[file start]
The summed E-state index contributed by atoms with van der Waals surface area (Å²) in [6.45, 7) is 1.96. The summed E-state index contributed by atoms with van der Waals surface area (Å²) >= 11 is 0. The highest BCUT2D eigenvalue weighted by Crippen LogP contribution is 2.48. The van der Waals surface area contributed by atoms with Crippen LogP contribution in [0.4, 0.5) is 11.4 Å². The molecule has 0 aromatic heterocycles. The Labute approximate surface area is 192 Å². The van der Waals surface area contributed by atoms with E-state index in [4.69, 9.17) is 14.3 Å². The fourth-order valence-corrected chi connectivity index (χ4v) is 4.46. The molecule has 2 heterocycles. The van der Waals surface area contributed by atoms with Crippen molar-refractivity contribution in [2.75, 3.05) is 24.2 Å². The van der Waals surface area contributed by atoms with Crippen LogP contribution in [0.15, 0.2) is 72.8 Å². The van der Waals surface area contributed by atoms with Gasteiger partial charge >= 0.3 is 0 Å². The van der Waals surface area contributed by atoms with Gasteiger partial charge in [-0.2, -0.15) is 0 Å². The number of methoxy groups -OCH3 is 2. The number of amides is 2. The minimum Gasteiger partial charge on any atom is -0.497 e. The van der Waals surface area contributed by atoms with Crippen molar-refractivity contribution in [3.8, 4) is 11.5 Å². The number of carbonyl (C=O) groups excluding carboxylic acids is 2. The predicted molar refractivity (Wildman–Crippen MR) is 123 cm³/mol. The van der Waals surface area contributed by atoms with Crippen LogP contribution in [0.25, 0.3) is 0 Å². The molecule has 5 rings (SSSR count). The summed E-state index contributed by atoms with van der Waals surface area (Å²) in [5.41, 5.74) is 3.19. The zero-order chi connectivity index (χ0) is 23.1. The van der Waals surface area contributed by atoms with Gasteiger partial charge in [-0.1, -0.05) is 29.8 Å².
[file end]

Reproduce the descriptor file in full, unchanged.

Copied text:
The summed E-state index contributed by atoms with van der Waals surface area (Å²) in [6.45, 7) is 1.96. The summed E-state index contributed by atoms with van der Waals surface area (Å²) >= 11 is 0. The highest BCUT2D eigenvalue weighted by Crippen LogP contribution is 2.48. The van der Waals surface area contributed by atoms with Crippen LogP contribution in [0.4, 0.5) is 11.4 Å². The molecule has 0 aromatic heterocycles. The Labute approximate surface area is 192 Å². The van der Waals surface area contributed by atoms with E-state index in [4.69, 9.17) is 14.3 Å². The fourth-order valence-corrected chi connectivity index (χ4v) is 4.46. The molecule has 2 heterocycles. The van der Waals surface area contributed by atoms with Crippen molar-refractivity contribution in [2.75, 3.05) is 24.2 Å². The van der Waals surface area contributed by atoms with Crippen LogP contribution in [0.15, 0.2) is 72.8 Å². The van der Waals surface area contributed by atoms with Gasteiger partial charge >= 0.3 is 0 Å². The van der Waals surface area contributed by atoms with Gasteiger partial charge in [-0.2, -0.15) is 0 Å². The number of methoxy groups -OCH3 is 2. The number of amides is 2. The minimum Gasteiger partial charge on any atom is -0.497 e. The van der Waals surface area contributed by atoms with Crippen molar-refractivity contribution in [3.8, 4) is 11.5 Å². The number of carbonyl (C=O) groups excluding carboxylic acids is 2. The predicted molar refractivity (Wildman–Crippen MR) is 123 cm³/mol. The van der Waals surface area contributed by atoms with Crippen LogP contribution in [0.25, 0.3) is 0 Å². The molecule has 5 rings (SSSR count). The summed E-state index contributed by atoms with van der Waals surface area (Å²) in [5.41, 5.74) is 3.19. The zero-order chi connectivity index (χ0) is 23.1. The van der Waals surface area contributed by atoms with Gasteiger partial charge in [-0.1, -0.05) is 29.8 Å².